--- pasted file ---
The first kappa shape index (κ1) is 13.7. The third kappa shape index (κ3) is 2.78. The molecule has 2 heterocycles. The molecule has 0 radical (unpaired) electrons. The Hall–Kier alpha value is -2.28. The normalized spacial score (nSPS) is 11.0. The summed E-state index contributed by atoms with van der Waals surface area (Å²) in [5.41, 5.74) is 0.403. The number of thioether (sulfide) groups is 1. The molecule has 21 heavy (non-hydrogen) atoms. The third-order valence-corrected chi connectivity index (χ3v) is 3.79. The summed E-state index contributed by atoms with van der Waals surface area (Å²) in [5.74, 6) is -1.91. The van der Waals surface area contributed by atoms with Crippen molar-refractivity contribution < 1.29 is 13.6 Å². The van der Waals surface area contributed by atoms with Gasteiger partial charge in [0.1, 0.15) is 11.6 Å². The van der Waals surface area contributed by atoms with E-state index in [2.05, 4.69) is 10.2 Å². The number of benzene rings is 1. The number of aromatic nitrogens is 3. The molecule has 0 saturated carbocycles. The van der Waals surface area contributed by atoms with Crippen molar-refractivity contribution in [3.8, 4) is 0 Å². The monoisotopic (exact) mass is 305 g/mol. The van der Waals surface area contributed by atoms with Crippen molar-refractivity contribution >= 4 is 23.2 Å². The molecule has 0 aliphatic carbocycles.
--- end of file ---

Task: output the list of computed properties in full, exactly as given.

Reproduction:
The first kappa shape index (κ1) is 13.7. The third kappa shape index (κ3) is 2.78. The molecule has 2 heterocycles. The molecule has 0 radical (unpaired) electrons. The Hall–Kier alpha value is -2.28. The normalized spacial score (nSPS) is 11.0. The summed E-state index contributed by atoms with van der Waals surface area (Å²) in [5.41, 5.74) is 0.403. The number of thioether (sulfide) groups is 1. The molecule has 21 heavy (non-hydrogen) atoms. The third-order valence-corrected chi connectivity index (χ3v) is 3.79. The summed E-state index contributed by atoms with van der Waals surface area (Å²) in [5.74, 6) is -1.91. The van der Waals surface area contributed by atoms with Crippen molar-refractivity contribution < 1.29 is 13.6 Å². The van der Waals surface area contributed by atoms with Gasteiger partial charge in [0.1, 0.15) is 11.6 Å². The van der Waals surface area contributed by atoms with E-state index in [2.05, 4.69) is 10.2 Å². The number of benzene rings is 1. The number of aromatic nitrogens is 3. The molecule has 0 saturated carbocycles. The van der Waals surface area contributed by atoms with Crippen molar-refractivity contribution in [3.8, 4) is 0 Å². The monoisotopic (exact) mass is 305 g/mol. The van der Waals surface area contributed by atoms with Crippen molar-refractivity contribution >= 4 is 23.2 Å². The molecule has 0 aliphatic carbocycles.